Myanmar’s National League for Democracy (NLD) has named its candidates to be president, confirming that its leader Aung San Suu Kyi is not a contender.
Ms Suu Kyi failed to persuade the military to allow a clause barring her from the presidency to be overruled.
Under the clause she cannot be leader as her sons are British, not Burmese.
But she has vowed to lead from the sidelines instead. The candidate thought most likely to become president, Htin Kyaw, is a close aide.
The NLD, which won a landslide in November, has named Htin Kyaw as its lower house nominee for vice president, and Henry Van Thio, an MP from the Chin ethnic minority, as its upper house nominee.
Both houses will choose between the NLD’s candidates and those from other parties, but because the NLD holds a majority in both houses, its candidates are likely to be chosen.
The winner from each house will then enter a second vote to decide the president of the country. A military nominated candidate will also compete in this vote.
The two losing candidates will become vice-presidents. It is not clear when the votes will take place.
Correspondents say Htin Kyaw is almost certain to be elected president by the NLD-controlled parliament.
Jonah Fisher, BBC News, Nay Pyi Taw – ‘No deal’
She tried right to the last. But there was no deal. Despite a huge win in the election, Aung San Suu Kyi failed to convince the army that her destiny was the presidency.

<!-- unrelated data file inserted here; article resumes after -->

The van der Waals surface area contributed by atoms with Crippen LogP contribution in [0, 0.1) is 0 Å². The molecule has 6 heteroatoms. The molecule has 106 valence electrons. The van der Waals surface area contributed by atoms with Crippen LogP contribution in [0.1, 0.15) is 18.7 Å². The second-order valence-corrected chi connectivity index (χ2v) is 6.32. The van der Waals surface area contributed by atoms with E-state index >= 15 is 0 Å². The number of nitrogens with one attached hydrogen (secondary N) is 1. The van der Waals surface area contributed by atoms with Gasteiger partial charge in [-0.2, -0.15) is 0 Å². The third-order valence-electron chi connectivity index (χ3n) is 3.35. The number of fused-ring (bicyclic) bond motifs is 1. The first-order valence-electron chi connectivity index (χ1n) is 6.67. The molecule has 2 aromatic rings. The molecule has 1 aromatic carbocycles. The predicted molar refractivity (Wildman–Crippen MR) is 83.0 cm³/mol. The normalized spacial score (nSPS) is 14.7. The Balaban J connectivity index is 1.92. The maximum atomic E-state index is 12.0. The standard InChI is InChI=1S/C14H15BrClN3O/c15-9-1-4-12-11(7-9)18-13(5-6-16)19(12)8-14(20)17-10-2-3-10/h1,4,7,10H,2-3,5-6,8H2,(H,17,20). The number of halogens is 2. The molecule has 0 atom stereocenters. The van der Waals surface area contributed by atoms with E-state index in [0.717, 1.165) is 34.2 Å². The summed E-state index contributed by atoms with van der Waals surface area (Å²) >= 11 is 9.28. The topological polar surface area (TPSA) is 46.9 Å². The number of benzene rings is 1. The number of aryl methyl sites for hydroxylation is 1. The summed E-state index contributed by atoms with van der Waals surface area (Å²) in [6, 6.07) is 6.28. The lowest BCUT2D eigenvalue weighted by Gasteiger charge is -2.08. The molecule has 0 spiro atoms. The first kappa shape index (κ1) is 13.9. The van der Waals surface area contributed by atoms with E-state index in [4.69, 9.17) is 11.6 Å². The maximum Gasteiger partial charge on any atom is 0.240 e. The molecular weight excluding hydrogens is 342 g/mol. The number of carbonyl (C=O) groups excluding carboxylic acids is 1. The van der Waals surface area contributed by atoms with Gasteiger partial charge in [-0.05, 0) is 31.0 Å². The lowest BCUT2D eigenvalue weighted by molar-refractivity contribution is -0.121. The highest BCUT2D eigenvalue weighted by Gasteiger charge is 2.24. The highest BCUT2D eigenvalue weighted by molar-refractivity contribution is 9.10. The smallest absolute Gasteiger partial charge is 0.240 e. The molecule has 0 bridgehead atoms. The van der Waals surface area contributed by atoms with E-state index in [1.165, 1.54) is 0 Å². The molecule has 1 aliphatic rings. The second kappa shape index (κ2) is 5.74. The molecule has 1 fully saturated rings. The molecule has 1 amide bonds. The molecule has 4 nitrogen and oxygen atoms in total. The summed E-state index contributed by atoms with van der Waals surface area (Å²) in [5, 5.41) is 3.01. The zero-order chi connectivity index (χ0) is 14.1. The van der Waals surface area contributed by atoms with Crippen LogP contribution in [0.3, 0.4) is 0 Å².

Clause 59F of the constitution which bars her because her sons have British not Burmese passports remains in place, and she has now chosen someone else.
It’s Htin Kyaw, who she’s known all her life. He’s a committed member of the party and was by her side when Ms Suu Kyi was released from house arrest in 2010.
His most important quality may be the ability to take orders. Aung San Suu Kyi has made it clear that though she does not have the title – she will still be in charge.
The NLD won the majority of non-military seats available in parliament in last year’s historic general election, although the army – which still controls a quarter of all parliamentary seats and key security ministries – remains a significant force in Burmese politics.
The new government will take power on 1 April – the first freely elected government after more than 50 years of military rule and then five years of military-backed civilian government.